Home / General / This Day in Labor History: June 20, 1947

This Day in Labor History: June 20, 1947


On this date in 1947, President Harry S. Truman vetoed the odious Taft-Hartley Act, the most vile piece of labor legislation in American history.

Sponsored by Robert Taft (R-OH) and Fred Hartley (R-NJ), the Taft-Hartley Bill was a direct response to the explosion in strikes immediately after World War II as well as a sign of how mistrusted unions remained in the United States. The mid-1940s saw American labor at the height of its power in American history, even after their greatest successes. Labor had played a key role in electing Democratic politicians for the past 15 years, had helped create a huge swath of the nascent American welfare state, and had forced many of the most recalcitrant corporations to acquiesce to unions in the workplace. And this increasingly powerful labor movement was antsy. Fifteen years of delayed consumer spending came to an end in late 1945 and American labor wanted its share of the pie. Despite a wartime pledge from both the AFL and CIO not to strike, the rank and file, angry that prices were rising during the war while wages were not, had to be wrestled away from strikes throughout the war. Once the war ended, millions of Americans went on strike in the largest walkout wave in American history. Over 5 million Americans went on strike in 1946, perhaps most famously in the Oakland General Strike.

Responding to this strike wave, conservatives introduced over 250 anti-union bills into Congress during 1947. Despite the growing power of the American working class, unions, and especially the CIO, were hated by business and distrusted by regular people in many rural and southern states. As Robert Caro notes in Means of Ascent, both Lyndon Johnson and Coke Stevenson strongly supported Taft-Hartley in the 1948 Senate election in Texas–virtually every southern politician had to in order to survive. Labor unions were seen as suspicious not only because of traditions of American individualism that may be myths but are myths people believe in, but because they were concentrated on the coasts and in the Upper Midwest, because people with weird foreign names were their members, and because some had ties to communism.

The Taft-Hartley Act banned most of the actions labor used in the 1930s and mid 40s to force companies to recognize unions and to give working people a voice in American life, including wildcat strikes, secondary picketing, mass boycotts, the closed shop, and union donations to federal political campaigns. States were allowed to pass right-to-work laws that would force unions to represent people in the workplace who did not pay dues. It also expanded the ability of the government to get injunctions to end strikes if the strike impacted national health and safety, which the courts have defined quite broadly over the past 65 years. It allowed companies to terminate anyone in a supervisory position who did not follow the company line on labor issues. Finally, it required union leaders to pledge they were not members of the communist party, which for some CIO unions was a major blow.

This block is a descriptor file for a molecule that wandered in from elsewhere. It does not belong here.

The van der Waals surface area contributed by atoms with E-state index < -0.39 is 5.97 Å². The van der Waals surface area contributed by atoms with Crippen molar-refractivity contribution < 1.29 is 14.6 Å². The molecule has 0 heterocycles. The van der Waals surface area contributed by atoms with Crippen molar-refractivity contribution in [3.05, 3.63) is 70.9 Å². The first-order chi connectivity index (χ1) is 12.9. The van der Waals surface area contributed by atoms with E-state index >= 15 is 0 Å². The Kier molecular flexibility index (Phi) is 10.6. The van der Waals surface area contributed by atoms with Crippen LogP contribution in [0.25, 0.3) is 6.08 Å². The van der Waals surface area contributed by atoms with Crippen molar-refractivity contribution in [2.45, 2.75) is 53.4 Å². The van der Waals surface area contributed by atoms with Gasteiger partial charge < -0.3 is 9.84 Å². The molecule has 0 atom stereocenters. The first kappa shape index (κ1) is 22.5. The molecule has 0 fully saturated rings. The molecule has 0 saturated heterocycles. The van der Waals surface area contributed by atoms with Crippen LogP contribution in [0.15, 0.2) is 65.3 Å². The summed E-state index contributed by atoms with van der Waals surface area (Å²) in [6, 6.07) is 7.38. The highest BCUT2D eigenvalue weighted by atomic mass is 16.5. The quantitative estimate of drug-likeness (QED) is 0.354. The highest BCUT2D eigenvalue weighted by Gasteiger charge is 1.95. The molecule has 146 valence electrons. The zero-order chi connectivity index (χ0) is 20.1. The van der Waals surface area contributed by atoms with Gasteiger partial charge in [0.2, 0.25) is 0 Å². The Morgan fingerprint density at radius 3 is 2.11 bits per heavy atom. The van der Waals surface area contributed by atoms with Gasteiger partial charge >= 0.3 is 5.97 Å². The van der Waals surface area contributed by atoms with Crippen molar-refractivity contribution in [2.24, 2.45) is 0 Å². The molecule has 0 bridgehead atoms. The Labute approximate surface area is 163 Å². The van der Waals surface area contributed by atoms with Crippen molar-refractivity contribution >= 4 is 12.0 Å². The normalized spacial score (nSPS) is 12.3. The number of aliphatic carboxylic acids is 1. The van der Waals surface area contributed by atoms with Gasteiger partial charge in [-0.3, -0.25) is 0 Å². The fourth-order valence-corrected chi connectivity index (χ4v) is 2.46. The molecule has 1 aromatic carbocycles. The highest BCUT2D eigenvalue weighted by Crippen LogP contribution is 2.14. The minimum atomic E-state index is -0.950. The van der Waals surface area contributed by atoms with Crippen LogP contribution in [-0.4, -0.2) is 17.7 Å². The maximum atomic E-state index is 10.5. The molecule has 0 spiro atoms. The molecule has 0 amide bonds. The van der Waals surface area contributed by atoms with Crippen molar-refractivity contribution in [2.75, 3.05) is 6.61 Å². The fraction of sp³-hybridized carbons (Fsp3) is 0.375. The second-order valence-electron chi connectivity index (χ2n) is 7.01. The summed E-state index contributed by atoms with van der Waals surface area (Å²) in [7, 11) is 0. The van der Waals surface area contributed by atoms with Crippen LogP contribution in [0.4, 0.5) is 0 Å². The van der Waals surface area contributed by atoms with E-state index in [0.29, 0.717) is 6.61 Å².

Harry Truman, fighting for his political life after the Republicans took control of Congress in 1946, could have decided he needed to prove his conservative credentials and sign the bill. Instead, Truman took the brave stand and vetoed this odious piece of legislation. Truman was willing to support some mild curbs on union activity. But this went way too far. From Truman’s veto message:

The bill is deliberately designed to weaken labor unions. When the sponsors of the bill claim that by weakening unions, they are giving rights back to individual workingmen, they ignore the basic reason why unions are important in our democracy. Unions exist so that laboring men can bargain with their employers on a basis of equality. Because of unions, the living standards of our working people have increased steadily until they are today the highest in the world.

A bill which would weaken unions would undermine our national policy of collective bargaining. The Taft-Hartley bill would do just that. It would take us back in the direction of the old evils of individual bargaining. It would take the bargaining power away from the workers and give more power to management.

This bill would even take away from our workingmen some bargaining fights which they enjoyed before the Wagner Act was passed 12 years ago.

If we weaken our system of collective bargaining, we weaken the position of every workingman in the country.

This bill would again expose workers to the abuses of labor injunctions.

It would make unions liable for damage suits for actions which have long been considered lawful.

This bill would treat all unions alike. Unions which have fine records, with long years of peaceful relations with management, would be hurt by this bill just as much as the few troublemakers.

The country needs legislation which will get rid of abuses. We do not need—and we do not want—legislation which will take fundamental rights away from our working people.

And the evil of Taft-Hartley was defeated.

Except that Congress overrode Truman’s veto three days later by the wide margin of 68-25.

Thus began the decline of the American working class.

The AFL and CIO went to the mat for Truman after this; without their help he would have lost in 1948. Labor has tried ever since to repeal the worst parts of Taft-Hartley, but despise some hope during both the Carter and Clinton Administrations, they have never succeeded.

This series has also discussed the San Francisco Waterfront Strike of 1934 and the murder of United Mine Workers reformer Jock Yablonski in 1970.

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